Â one, minus three in all. So now let's move to the bottom of the

Â graph, the vertex Z is pretty easy to think about.

Â There's only one path in the entire graph, that's the direct one from S to Z,

Â so Z's just going to have trivial shortest path distance of zero.

Â 5:49

So now, for the vertex, y, you got a bunch of different options.

Â You could, of course, go straight from s to y with zero, but there's a lot of

Â things better than that. You can also go from s to z, and then,

Â along the minus four arc to y, that would give you a path of length minus four, but

Â you can do even better than that by going first to a, then to b, then to c, and

Â then to y. So that gives you a path whose edge costs

Â are zero, minus two, minus one, and minus three.

Â That gives you a combined total of minus six, the shortest path distance to y.

Â 6:21

Generally the shortest path to get to X, the best thing to do is to accumulate of

Â all of the negative weight at the top of the graph, go via vertex C.

Â And it's true you have to pay the cost two to get from C to X.

Â You still wind up with an end length of minus one, which out performs the direct

Â zero length path from X to S. Now, the brilliant insight in Johnson's

Â Algorithm is that this shortest path computation is extremely useful.

Â In fact, these computed shortest path distances are exactly the magical vertex

Â weight, weights that we're seeking. They're going to transform all of the

Â edge links from general to non-negative. So let's define the weight P sub V of a

Â vertex V from the original graph, that is one of the six vertices in this example

Â that we started with, as the shortest path distance we just computed from the

Â extra vertex S to that vertex V. What I want to do next is see the effect

Â of reweighting using these vertex weights.

Â So to do that, let me redraw the example. So let's recall the formula for the

Â re-weighting technique given vertex weights like these.

Â You define the new length C prime E of an edge E say from U to V as its original

Â length CE plus the length of its tail P sub U minus the weight of it's head, P

Â sub V. So let's just do this computation for

Â each of the seven edges. Let's start at the top.

Â Edge A comma B. So we start with its original length:

Â minus two. We add the weight of the tail, so we're

Â adding zero. And then we subtract the weight of the

Â head, so we're subtracting minus two. That is, we're adding two.

Â So we get minus two plus two or zero for the new length C prime B for the edge A

Â comma B. Similarly for the edge B, C, we take the

Â original length -one, we add to it -two, and then we subtract -three but as we add

Â three, then again it all cancels out, we get zero for the new cost of arc B, C.

Â For the arc C comma A we take the original length four, we add minus three,

Â we subtract zero. So the arc C comma A has a strictly

Â positive shifted length that's now one. If we look at the arc C, X we take the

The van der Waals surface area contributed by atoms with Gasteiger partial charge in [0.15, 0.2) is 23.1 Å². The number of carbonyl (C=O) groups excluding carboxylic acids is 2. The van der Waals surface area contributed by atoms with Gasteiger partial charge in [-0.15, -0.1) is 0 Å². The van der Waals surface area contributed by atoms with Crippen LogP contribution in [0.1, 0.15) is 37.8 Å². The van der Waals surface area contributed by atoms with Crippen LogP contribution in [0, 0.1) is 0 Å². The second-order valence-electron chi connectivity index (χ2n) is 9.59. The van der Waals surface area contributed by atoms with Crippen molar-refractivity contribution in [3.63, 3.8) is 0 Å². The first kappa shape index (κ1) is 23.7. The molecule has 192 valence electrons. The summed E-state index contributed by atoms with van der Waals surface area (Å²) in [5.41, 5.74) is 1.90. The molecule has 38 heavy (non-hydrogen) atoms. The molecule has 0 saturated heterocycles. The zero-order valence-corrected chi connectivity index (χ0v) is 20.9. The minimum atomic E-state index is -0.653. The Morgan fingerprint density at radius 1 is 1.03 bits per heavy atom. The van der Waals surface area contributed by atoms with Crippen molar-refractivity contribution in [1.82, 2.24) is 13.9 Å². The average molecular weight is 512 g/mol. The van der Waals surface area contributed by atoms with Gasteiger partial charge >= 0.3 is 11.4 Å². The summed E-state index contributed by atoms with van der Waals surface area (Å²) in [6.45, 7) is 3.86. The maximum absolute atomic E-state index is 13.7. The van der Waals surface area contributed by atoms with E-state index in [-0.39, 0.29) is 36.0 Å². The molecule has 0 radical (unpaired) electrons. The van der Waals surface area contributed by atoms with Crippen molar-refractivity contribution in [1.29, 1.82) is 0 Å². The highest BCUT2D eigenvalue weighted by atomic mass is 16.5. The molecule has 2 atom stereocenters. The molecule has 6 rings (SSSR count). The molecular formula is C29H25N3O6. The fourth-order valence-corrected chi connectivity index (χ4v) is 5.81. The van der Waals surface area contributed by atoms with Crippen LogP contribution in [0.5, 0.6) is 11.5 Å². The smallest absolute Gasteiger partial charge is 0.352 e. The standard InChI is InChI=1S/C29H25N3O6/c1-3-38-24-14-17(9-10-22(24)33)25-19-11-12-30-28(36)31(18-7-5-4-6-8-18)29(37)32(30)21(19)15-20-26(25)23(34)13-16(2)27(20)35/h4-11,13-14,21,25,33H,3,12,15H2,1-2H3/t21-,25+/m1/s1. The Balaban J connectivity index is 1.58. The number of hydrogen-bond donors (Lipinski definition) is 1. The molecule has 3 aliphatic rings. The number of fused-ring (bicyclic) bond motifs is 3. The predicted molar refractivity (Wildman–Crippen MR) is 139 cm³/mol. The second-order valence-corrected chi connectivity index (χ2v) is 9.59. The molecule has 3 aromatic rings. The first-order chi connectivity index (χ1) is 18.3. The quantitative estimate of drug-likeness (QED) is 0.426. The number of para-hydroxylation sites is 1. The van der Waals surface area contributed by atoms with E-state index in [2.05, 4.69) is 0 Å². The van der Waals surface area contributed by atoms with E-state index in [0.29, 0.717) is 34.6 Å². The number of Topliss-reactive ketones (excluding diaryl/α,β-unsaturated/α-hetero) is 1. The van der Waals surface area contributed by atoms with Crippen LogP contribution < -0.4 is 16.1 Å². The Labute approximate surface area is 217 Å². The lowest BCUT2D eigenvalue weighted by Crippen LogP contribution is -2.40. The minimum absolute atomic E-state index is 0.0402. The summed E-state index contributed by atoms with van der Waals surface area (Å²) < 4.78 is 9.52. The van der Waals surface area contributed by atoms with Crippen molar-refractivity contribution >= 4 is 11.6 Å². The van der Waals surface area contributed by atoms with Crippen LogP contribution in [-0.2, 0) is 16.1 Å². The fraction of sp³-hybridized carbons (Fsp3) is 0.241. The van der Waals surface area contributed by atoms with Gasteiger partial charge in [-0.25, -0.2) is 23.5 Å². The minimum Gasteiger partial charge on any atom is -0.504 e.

Â original link two. We add -three and we subtract -one.

Â So that again all cancels out and C, X has a new cost of zero.

Â Same thing happens with the arc C, Y. We start with minus three, we add another

Â minus three, we subtract minus six, that gives us zero.

Â For the arc Z comma Y, we start with one, we add zero, we subtract minus one so we

Â get a new cost of two on the arc Z comma X.

Â Finally for the arc Z comma Y, we start with minus four, we add zero, we subtract

Â minus six, that is, we add six, so that gives us a new length of two.

Â 9:32

So I don't expect you to have intuition or semantics for the computations that we

Â just did; but, at least in this example the proof is in the pudding.

Â We just used these shortest path distances as weights and re-weighting

Â magically made all seven edges have non-negative edge lengths, they all have

Â length either zero, one or two. So what we've now done, at lest in this

Â example is realize the best case scenario we were dreaming about.

Â Remember what the key point of the rewaiting technique video was, we pointed

Â out that reweighting preserves shortest paths.

Â If you have some vertex waits, some P sub Vs, you change all the edge lengths by

Â reweighting. For every origin S and every destination

Â T you shift the length of every S, T path by exactly the same amount.

Â By P sub S minus P sub T, the difference between the vertex weights at the origin

Â and the destination. So by changing all paths by exactly the

Â same. Same amount you preserve which path is

Â the shortest. So that's a cute party trick.

Â It's not really clear or useful. But we're hoping that maybe by

Â reweighting, in the shortest path preserving way, could allow us to

Â transform the general edge links version of a shortest path problem, to the non

Â negative edge links version of the problem.

Â So that we're not stuck with the slower Bellman Ford algorithm, and instead we

Â get to use the faster Dice Dijkstra's algorithm.

Â And that's now exactly what we can get away with here, at least in this example.

Â We did the transformation, the new graph has only non negative edge links.

Â Now we can just run Dijkstra's algorithm once for each choice of the source vertex

Â to compute all of the shortest path distances.

Â